Sunday, September 05, 2010

Mindful Monday: 'Opia

This past week, the week we officially began homeschooling, coincided with Yonas getting sick for the first time since he's been home. Just you're average cold, nothing too awful. But man, oh man, it triggered something in my boy. He regressed to where we were at about the two-months-home mark. A screaming, tantruming, rabid mess. He started using Amharic words he hasn't used in four months. Milder, less alarming versions of his previous food issues emerged, he wanted to be carried everywhere, sucked his thumb more, hit me, slammed my finger in a drawer on purpose.

He also started talking about Ethiopia, " 'Opia" a lot more.

On Friday it rained for the first time all August, it was a gray, cloudy day. While Yonas had lunch and the girls were off playing, we had this conversation:

"Baby cry 'Opia"
"A baby cried in Ethiopia?"
"Yeah, baby Ula cry 'Opia."
"Baby Ula cried in Ethiopia?"
"Yeah. Baby Ula sad. Baby Ula hurt."
"The baby cried. The baby got hurt. Did Yonas cry in Ethiopia?"
"Yeah."

After lunch I sat down with him and we looked at the pictures of when he lived in Ethiopia. We looked at his friends, the women who cared for him. He didn't seem particularly sad or affected, just happy to see pictures of himself.

I was so overwhelmed in the moment, thinking about how much of his life I won't ever know. He has a couple of scars I don't know the source of, visible reminders of the life he lived before he came to us. But it's all the internal scars, all the pain and grief, all the physical and emotional hunger that I can't ever know that I try to honor but sometimes lose in the face of daily living. His presence seems so natural now, such a given, so right, that it can be hard to keep his losses in the forefront of my mind.

Perhaps being sick shook loose some cellular memories he needed to exorcise. Or maybe he was feeling secure enough to let loose more of the pain. Whatever was happening I found myself struggling not to regress with him back to the pain and fear of when we first got home. It's tricky business, this attachment stuff. We let go, surrender just enough to trust each other so that we can fall in love a little more, then hang on for the unpredictable ride that love unleashes.

I try, I do, to stay open to his heart, to the hearts of all my children. Sometimes I get it so wrong it keeps me awake at night. But occasionally there are moments when I let go of my "shoulds" and give myself space to see what they are really after. What they really need. Sometimes I can actually give it to them. And sometimes all I can do is sit with the awareness of where we both are and it has to be enough because in the moment I can't get any closer.

My practice for mindfulness in parenting, in my life, is to get closer to being with my children and myself wherever we are at any given moment. Whether they are slamming my finger in a drawer or pulling me close and whispering, "Luf you, Mama" in my ear.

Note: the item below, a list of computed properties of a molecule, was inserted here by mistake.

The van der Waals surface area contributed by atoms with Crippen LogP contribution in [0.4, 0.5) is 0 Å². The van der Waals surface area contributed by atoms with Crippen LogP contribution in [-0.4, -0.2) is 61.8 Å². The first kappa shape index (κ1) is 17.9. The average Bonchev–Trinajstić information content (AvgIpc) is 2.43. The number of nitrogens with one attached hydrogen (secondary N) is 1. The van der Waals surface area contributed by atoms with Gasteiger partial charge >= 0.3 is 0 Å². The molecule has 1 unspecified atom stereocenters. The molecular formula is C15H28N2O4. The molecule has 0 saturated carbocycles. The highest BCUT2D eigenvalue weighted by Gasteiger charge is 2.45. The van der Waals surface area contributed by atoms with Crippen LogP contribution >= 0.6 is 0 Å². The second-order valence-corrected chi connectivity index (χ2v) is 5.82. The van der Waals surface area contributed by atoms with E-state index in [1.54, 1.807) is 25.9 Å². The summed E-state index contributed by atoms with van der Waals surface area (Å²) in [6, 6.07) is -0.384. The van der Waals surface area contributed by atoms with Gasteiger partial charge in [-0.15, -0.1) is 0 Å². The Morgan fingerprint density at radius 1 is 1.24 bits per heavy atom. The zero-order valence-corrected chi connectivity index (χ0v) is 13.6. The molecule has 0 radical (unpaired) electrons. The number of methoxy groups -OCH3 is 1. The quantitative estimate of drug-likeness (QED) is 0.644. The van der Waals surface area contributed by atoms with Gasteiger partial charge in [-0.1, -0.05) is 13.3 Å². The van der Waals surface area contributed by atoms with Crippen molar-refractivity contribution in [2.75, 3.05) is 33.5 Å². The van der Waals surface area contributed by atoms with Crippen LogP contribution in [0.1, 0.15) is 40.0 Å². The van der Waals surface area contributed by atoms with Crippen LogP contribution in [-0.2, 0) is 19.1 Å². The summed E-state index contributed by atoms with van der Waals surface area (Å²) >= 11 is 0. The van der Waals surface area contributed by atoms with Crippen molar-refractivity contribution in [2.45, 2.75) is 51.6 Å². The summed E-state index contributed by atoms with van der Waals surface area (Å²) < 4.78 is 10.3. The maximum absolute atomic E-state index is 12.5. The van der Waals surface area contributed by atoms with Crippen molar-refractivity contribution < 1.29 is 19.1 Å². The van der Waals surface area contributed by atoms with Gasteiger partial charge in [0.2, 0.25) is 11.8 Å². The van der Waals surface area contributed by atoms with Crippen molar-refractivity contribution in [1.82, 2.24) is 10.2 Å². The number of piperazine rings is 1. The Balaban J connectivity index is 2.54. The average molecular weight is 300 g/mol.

5 comments:

Shannon- said...

Teg has just recently stated in asking and talking about opia too. Another family I know with kids there the same time is having very similar experience. Wonder what this trigger is??? Hugs to you and your family!

rebekah said...

I wish I had some eloquent words to respond, since I feel a need to respond. Alas, I am worded out. Working hard on being present for all the kids takes all my words right out of me.

rebekah said...

Sorry about your thumb.

Liz said...

What I worry about is not so much what I don't know about Elfe's life before me, but how much SHE may not know. She talks a lot about Ethiopia, and she does have a pretty good memory, but for the first time a few weeks ago she became frustrated when she couldn't remember something that I asked her a question about. It was something simple and ordinary - I don't even remember now what it was - but it was painful to watch her struggle to remember and not be able to come up with an answer.

Shannon said...

hey ashley;

it seems we are on somewhat the same schedule. i have one that loves to talk about ethiopia and i am writing down the memories she can talk about so we will always "have" them. recently she has started making up memories about ethiopia, like "i loved this dolly when i was in ethiopia" when the doll was never in ethiopia. she just loves to talk about it!!

Her twin on the other hand does not speak about ethiopia very often. i asked him a question the other day about ethiopia and for some reason it triggered the flood gates. i held him for sometime and let him cry. i asked him if he missed ethiopia and he said yes (when the answer is usually no). i told him i loved and missed ethiopia too.

we have come a long way in six (amost seven) months, but on somedays it feels like we just walked off the plane. luckily those moments are becoming fewer and we mostly have good days filled with lots and lots of noise, love, hugs, play etc etc. it's exhausting being the mother of six!!